THE IRISH government is being encouraged to delay the reopening of travel routes to and from the UK due to the troubling emergence of the Indian variant in parts of England.
Infectious diseases expert, Professor Sam McConkey, has warned that the variant has the potential to spark a "fourth wave" if it isn't properly contained.
He added that Ireland should avoid taking any risks while the nation's vaccine rollout is still finding its feet.
Speaking on RTÉ’s Today with Claire Byrne, Prof McConkey said that recent data indicates a "huge jump" in the Indian variant in some parts of the UK, in spite of high levels of vaccinations.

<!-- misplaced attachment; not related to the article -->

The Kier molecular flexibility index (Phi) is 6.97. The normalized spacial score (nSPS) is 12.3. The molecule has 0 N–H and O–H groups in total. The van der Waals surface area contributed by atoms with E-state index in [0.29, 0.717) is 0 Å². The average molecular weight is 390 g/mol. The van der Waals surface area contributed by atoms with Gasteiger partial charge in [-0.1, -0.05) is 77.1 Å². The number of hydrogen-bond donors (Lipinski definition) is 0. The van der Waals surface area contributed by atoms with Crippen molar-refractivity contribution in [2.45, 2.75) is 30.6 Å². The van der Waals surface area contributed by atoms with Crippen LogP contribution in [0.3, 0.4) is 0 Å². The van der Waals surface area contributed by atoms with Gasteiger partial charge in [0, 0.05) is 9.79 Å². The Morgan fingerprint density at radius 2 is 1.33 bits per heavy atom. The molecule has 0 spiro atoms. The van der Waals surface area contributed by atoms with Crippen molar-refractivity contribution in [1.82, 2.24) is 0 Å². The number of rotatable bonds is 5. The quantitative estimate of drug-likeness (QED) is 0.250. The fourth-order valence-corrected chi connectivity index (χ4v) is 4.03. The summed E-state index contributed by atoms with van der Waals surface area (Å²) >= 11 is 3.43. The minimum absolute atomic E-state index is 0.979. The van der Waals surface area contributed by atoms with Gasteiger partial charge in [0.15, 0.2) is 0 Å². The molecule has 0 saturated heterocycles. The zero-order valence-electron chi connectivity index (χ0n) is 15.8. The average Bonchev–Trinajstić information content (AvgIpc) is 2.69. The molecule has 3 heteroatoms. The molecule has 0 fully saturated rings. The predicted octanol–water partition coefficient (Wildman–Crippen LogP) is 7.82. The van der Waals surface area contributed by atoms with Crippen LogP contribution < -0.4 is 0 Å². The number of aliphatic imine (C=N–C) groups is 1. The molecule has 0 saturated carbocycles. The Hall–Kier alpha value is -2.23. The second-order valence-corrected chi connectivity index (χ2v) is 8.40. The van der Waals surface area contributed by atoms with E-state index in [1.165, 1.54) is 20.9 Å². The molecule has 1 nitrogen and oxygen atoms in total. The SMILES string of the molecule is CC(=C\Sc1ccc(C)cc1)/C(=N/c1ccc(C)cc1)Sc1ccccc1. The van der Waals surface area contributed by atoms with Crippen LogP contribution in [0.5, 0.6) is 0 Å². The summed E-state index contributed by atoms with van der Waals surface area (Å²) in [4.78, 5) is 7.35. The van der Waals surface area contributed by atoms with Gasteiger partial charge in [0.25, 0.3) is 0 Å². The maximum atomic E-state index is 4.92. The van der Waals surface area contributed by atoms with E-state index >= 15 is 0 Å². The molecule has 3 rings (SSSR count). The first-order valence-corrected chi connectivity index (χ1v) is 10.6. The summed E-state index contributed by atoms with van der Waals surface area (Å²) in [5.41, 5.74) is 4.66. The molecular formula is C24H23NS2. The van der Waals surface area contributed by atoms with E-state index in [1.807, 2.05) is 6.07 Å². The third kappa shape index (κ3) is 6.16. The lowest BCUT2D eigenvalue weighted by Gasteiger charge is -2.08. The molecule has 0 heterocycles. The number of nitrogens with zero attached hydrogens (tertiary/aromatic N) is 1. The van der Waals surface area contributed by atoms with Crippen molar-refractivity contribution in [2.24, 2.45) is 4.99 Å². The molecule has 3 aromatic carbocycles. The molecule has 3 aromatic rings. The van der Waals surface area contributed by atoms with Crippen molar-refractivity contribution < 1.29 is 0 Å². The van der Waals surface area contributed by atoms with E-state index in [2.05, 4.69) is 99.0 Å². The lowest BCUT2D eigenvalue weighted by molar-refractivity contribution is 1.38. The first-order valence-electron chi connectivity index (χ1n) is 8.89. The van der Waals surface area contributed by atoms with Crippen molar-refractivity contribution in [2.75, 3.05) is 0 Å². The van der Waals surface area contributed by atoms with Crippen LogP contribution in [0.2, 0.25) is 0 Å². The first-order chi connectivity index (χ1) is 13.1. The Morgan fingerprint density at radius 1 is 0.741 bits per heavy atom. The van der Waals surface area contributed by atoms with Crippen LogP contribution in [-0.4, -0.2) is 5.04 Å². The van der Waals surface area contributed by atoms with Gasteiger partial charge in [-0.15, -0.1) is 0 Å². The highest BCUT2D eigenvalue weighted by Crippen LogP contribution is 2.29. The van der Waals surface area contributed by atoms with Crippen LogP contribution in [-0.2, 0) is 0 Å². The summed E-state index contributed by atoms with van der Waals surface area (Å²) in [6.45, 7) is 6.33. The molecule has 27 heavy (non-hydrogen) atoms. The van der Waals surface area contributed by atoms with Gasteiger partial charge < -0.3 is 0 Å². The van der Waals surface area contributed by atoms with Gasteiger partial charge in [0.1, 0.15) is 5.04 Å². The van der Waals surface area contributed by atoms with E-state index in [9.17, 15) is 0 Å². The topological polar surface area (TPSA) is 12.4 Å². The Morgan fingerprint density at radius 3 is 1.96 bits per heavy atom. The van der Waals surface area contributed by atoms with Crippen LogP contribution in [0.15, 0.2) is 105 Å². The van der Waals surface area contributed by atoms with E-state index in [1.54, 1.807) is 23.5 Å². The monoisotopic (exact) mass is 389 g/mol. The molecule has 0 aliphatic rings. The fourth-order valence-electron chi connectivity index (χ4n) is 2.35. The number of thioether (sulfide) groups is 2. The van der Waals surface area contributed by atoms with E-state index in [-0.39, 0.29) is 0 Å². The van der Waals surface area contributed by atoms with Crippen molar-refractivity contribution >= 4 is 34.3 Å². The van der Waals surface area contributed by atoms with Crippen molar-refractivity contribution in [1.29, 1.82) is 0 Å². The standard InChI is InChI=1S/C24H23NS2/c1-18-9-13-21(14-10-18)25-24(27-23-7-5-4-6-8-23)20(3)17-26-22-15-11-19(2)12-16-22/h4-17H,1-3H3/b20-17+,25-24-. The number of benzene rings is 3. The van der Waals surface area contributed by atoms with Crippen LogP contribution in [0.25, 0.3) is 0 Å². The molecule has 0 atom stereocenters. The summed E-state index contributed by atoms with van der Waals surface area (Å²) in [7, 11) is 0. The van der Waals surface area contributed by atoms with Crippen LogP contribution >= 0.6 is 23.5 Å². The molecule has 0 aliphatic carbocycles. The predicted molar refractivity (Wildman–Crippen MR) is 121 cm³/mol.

"We don't want to negate the wonderful work of the vaccination programme," he said.
The number of Indian variant cases identified in the UK has more than doubled in a week, jumping from 520 to 1,313.
The troubling statistics mean that British health experts are currently reconsidering the plan to lift all pandemic-related restrictions on June 21.
There's currently no concrete evidence to suggest that the Indian variant is resistant to any of the existing Covid-19 vaccines, but experts are concerned nonetheless because it's considered to be a more transmissible strain.
That being said, unlike the South African variant, the Indian variant is not a double-mutation of coronavirus, which increases the chances of vaccines being ineffective.